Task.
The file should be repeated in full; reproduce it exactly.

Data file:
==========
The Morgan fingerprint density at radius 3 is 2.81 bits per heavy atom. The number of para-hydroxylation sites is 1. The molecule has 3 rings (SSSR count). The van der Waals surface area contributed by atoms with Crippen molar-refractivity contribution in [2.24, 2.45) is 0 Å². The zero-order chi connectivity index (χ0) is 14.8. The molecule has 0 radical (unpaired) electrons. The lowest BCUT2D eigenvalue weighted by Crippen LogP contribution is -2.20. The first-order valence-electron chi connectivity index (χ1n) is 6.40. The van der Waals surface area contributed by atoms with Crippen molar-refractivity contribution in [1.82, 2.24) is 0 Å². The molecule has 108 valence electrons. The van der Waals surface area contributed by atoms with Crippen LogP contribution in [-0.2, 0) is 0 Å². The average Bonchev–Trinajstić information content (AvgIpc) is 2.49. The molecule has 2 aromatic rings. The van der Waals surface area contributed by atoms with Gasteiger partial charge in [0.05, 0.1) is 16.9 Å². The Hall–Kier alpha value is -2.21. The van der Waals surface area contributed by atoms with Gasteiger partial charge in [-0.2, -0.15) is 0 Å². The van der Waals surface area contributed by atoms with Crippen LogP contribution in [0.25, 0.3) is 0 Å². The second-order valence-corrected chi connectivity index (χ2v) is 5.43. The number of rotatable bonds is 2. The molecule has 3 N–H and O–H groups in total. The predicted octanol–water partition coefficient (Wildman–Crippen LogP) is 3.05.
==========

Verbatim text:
The Morgan fingerprint density at radius 3 is 2.81 bits per heavy atom. The number of para-hydroxylation sites is 1. The molecule has 3 rings (SSSR count). The van der Waals surface area contributed by atoms with Crippen molar-refractivity contribution in [2.24, 2.45) is 0 Å². The zero-order chi connectivity index (χ0) is 14.8. The molecule has 0 radical (unpaired) electrons. The lowest BCUT2D eigenvalue weighted by Crippen LogP contribution is -2.20. The first-order valence-electron chi connectivity index (χ1n) is 6.40. The van der Waals surface area contributed by atoms with Crippen molar-refractivity contribution in [1.82, 2.24) is 0 Å². The molecule has 108 valence electrons. The van der Waals surface area contributed by atoms with Crippen LogP contribution in [-0.2, 0) is 0 Å². The average Bonchev–Trinajstić information content (AvgIpc) is 2.49. The molecule has 2 aromatic rings. The van der Waals surface area contributed by atoms with Gasteiger partial charge in [0.05, 0.1) is 16.9 Å². The Hall–Kier alpha value is -2.21. The van der Waals surface area contributed by atoms with Gasteiger partial charge in [-0.2, -0.15) is 0 Å². The van der Waals surface area contributed by atoms with Crippen LogP contribution in [0.25, 0.3) is 0 Å². The second-order valence-corrected chi connectivity index (χ2v) is 5.43. The number of rotatable bonds is 2. The molecule has 3 N–H and O–H groups in total. The predicted octanol–water partition coefficient (Wildman–Crippen LogP) is 3.05.